Gillis comes upon Desmond's Gothic castle when he is driving away from men trying to repossess his car. The fact that she is living in the past, because there is no place for her fragile ego in the present, is seen in all the photographs of herself decorating the house.  She has her own screening room where she shows films of, what else? – herself. The ghosts of a past life inhabit this place, and Desmond feels at home only in that previous life. Her former director and husband, Max, is now her butler, and feeds her delusions to protect her by sending fake fan mail. She does not want to leave her crypt. She has silent film stars over occasionally, who Gillis dubs the "wax works," emphasizing the lifelessness of Desmond’s world. She has a New Year's Eve party with only Gillis in attendance, a spectacle without humans inhabiting it. It is an ironic celebration of a holiday which only pushes her glory days further into the past. 

But, she is hopeful about the future now because the younger Gillis has now arrived, needing her money. So, he promises to, appropriately, "ghost write" her script. (This movie really piles on the “death” references). When he bolts for a party with younger guests, she attempts suicide, again showing how she almost ceases to exist when the present world intervenes. When he returns to her, she holds up her arm to cover her face, reminding us of a stock silent film acting gesture. Gillis feels badly about leaving and plays the role of the gigolo, since Desmond is his only current salvation. Gillis is sucked into her ghostly world, sleeping in the room of her former husbands, driving an antique car, wearing clothes that she picks out for him. He is never given enough money at one time, so he can't escape. 

Gillis realizes he has lost his soul, and there is no place for him in Hollywood now. He breaks away from a young woman he was co-writing a script with in secret, and who had fallen in love with him, not knowing about his relationship with Desmond. He feels guilty about leading her on, causing her to want to leave her fiancé. He tells Desmond the truth about the fake fan mail, and that there will be no comeback movie. He packs his bags, and tries to leave, seeking resurrection through his old journalism job in Dayton. But Desmond shoots him, and he falls dead into that symbolic Hollywood status symbol, the swimming pool.

Desmond totally escapes into her dream world of past stardom as the police come for her with the press in attendance. She goes along only when Max makes it look like she is being photographed for her film. The ending is very creepy, with Desmond talking straight to the camera, to us, as the film shows us how total escape into the illusion of the movies is frightening:  "There's nothing else. Just us, and the cameras, and those wonderful people out there in the dark."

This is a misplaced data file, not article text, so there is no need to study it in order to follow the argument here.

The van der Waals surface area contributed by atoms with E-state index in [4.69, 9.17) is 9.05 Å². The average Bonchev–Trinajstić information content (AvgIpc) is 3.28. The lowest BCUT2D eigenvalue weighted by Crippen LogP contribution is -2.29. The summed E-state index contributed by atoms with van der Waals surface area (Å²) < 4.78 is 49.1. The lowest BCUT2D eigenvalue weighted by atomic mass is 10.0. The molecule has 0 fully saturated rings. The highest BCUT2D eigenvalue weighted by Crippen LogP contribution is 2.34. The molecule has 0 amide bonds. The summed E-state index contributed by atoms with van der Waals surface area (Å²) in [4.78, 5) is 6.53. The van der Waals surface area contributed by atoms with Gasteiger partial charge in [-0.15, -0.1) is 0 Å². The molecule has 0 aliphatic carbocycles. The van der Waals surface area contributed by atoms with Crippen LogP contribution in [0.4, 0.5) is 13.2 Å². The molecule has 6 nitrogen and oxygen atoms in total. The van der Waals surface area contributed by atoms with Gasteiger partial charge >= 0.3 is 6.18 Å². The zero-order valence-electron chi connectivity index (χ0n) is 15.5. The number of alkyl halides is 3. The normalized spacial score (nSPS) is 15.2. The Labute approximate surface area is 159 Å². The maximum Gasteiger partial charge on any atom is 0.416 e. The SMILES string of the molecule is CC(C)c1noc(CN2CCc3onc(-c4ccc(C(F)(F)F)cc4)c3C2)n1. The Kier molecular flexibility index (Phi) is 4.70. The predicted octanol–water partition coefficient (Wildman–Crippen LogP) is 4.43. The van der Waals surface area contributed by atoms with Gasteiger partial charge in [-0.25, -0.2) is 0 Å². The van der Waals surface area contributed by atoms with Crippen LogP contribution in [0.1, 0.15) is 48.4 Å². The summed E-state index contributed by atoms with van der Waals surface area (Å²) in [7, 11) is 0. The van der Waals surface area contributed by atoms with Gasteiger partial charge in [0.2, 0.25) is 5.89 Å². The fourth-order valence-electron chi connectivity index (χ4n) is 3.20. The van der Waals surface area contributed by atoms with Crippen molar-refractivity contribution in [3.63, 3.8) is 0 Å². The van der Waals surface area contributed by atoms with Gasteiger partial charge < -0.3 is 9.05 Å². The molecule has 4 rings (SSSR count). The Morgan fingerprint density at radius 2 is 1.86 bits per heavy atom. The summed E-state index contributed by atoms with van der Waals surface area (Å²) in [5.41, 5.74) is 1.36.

For a movie about a silent film star, it is ironic that we are given an Oscar winning screenplay which contains so much wonderful language.

Next week’s movie is The Maltese Falcon.

Sunday, April 12, 2015


SPOILER ALERT! The plot will be discussed.

There is an old clichĂ© about Asians being inscrutable, meaning not easily “seen,” or understood. This movie uses this idea of mystery as a symbol for discovery of dark deeds below the surface appearance of legitimacy. Things are not what they seem in Chinatown in LA, or in the movie Chinatown. Jack Nicholson's J. J. Gittes is a private eye. He is hired to see things with that eye that are deceptions – primarily cheating spouses. Yet it takes him quite a while to see the deceptions and corruptions of those higher up in the food chain who hire him in this story.

A woman claiming to be Mrs. Mulwray hires Gittes to investigate adultery involving her husband.  He never gets to talk to Mr. Mulwray, who was a big shot in the water department, because he drowns, ironically, during a drought. Los Angeles is in the middle of a desert, and water is highly valued. Mulwray was a good man, a man of vision, who wanted to help the city. His honesty gets him killed. The real Mrs. Mulwray (Faye Dunaway) shows up, proving that the P.I. was duped. This fact doesn't sit well with Gittes, who confronts Mrs. Mulwray. She now wants to hire him (his second time) to find out what was going on with her husband. This leads to her father, Noah Cross, who then hires Gittes to find the supposed mistress of his son-in-law (we find out later that he sent the fake Mrs. Mulwray).  When Gittes goes to the LA waterway, he is accosted by thugs, one played by director Roman Polanski. The latter cuts his nose as a warning.  Symbolically, it shows that not only is Gittes being deceived by what he sees, but he also loses his scent to follow the right trail.

What he stumbles upon is a scheme to divert water from the San Fernando Valley, buy the land cheaply, and then divert water back to make the land profitable. Gittes is attacked when he visits an orange grove as part of his investigation of this swindle.  (Hollywood has a thing about using oranges as omens of death.  See The Godfather, Identity, and Children of Men for example).  Cross is the big bad man behind this, and his decent son-in-law suffered the consequences of finding out about the deception. Water is life, which is what Mulwray wanted to preserve, to stave off the desert, which metaphorically is the evil represented by Noah Cross (an ironic name – since Noah preserved life during a flood). Here, Cross does the opposite, by aggravating a drought, and killing for profit. The "Cross" name is also ironic – he is quite the opposite of a Christ figure. When Gittes confronts Cross and asks him what else does he need to buy, Cross answers, "The future."  He not only wants to exert power in the here and now, but leave his evil imprint on the temporal hereafter.